“We ‘rehearse’ our sympathies through our encounter with fictions, and so come to ‘know what to feel’ in situations that we have not previously encountered.”—Roger Scruton
Scruton’s Culture Counts (Brief Encounters, 2007) is a slim but dense volume. By that I don’t mean it’s hard to read. Scruton’s prose is invariably clear. But it is “packed” with meaning.
No doubt to the post-modern reader, injunctions like his must seem imperious—viz. telling people “what to feel” and distinguishing between “good” and “bad” forms of cultural expressions. But just because some things are complex and nuanced does not mean they are completely subjective. The author gives the example of a “tasteless joke.” Could it be given a textbook definition? Not likely. Yet we all have a pretty good idea of what it is. In this particular discussion Scruton addresses of the power of poetry:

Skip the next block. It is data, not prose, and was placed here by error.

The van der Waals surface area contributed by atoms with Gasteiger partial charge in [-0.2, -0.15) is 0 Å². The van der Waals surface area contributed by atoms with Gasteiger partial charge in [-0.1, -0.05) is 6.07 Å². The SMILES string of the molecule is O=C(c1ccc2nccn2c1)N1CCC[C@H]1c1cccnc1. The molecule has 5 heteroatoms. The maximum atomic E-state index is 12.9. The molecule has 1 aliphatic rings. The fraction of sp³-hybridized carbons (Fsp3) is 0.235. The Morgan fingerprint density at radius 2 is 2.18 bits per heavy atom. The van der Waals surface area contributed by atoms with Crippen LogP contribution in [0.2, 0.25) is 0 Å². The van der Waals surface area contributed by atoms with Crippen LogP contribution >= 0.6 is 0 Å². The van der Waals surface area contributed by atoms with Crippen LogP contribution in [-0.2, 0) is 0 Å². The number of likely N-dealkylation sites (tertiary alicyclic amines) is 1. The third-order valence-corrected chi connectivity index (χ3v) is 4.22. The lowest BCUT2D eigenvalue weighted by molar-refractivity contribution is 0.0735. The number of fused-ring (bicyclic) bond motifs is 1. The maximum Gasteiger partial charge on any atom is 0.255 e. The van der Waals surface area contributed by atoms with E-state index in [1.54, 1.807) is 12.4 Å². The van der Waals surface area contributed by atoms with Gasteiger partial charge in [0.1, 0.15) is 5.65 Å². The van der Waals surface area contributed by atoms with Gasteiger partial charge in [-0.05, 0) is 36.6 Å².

The poem ‘points the way to’ an emotion, and invites us to sympathize with it. But in that very act it opens the way to judgment…. [Our] sympathetic responses to works of art are also rehearsals of sympathies that could be applied in life. And that thought in turn suggests something important about the connection between life and literature. According to the Aristotelian idea of moral education, virtue is taught by imitation, imitation instills habits, and habits transform themselves into motives. If good literature has a moral value then it is surely because it feeds into that process…. And if bad literature is to be avoided, it is likewise because it misleads us into feeling sympathy where sympathy is mistaken.